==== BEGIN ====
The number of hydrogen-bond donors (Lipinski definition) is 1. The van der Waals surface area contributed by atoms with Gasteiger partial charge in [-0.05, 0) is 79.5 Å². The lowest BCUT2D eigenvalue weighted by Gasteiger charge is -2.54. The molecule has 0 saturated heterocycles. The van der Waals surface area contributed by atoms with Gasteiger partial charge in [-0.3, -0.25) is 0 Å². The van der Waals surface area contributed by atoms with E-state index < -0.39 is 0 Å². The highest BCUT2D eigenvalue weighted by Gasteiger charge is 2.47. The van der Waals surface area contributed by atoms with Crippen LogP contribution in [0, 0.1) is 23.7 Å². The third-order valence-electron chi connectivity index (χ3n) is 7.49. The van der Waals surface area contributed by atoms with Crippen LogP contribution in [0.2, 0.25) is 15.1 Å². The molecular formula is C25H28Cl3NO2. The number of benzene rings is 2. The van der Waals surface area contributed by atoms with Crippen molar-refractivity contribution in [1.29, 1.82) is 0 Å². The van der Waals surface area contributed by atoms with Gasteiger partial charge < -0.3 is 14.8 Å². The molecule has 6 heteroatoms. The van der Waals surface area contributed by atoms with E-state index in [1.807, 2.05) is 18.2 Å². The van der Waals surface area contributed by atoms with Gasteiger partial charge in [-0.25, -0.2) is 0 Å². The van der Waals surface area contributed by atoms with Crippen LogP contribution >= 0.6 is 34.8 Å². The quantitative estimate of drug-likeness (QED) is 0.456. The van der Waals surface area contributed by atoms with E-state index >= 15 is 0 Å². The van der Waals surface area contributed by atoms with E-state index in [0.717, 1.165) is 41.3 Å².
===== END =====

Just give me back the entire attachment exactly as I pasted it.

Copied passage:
The number of hydrogen-bond donors (Lipinski definition) is 1. The van der Waals surface area contributed by atoms with Gasteiger partial charge in [-0.05, 0) is 79.5 Å². The lowest BCUT2D eigenvalue weighted by Gasteiger charge is -2.54. The molecule has 0 saturated heterocycles. The van der Waals surface area contributed by atoms with Gasteiger partial charge in [-0.3, -0.25) is 0 Å². The van der Waals surface area contributed by atoms with E-state index < -0.39 is 0 Å². The highest BCUT2D eigenvalue weighted by Gasteiger charge is 2.47. The van der Waals surface area contributed by atoms with Crippen LogP contribution in [0, 0.1) is 23.7 Å². The third-order valence-electron chi connectivity index (χ3n) is 7.49. The van der Waals surface area contributed by atoms with Crippen LogP contribution in [0.2, 0.25) is 15.1 Å². The molecular formula is C25H28Cl3NO2. The number of benzene rings is 2. The van der Waals surface area contributed by atoms with Crippen molar-refractivity contribution in [1.29, 1.82) is 0 Å². The van der Waals surface area contributed by atoms with Gasteiger partial charge < -0.3 is 14.8 Å². The molecule has 6 heteroatoms. The van der Waals surface area contributed by atoms with E-state index in [1.807, 2.05) is 18.2 Å². The van der Waals surface area contributed by atoms with Gasteiger partial charge in [-0.25, -0.2) is 0 Å². The van der Waals surface area contributed by atoms with Crippen LogP contribution >= 0.6 is 34.8 Å². The quantitative estimate of drug-likeness (QED) is 0.456. The van der Waals surface area contributed by atoms with E-state index >= 15 is 0 Å². The van der Waals surface area contributed by atoms with E-state index in [0.717, 1.165) is 41.3 Å².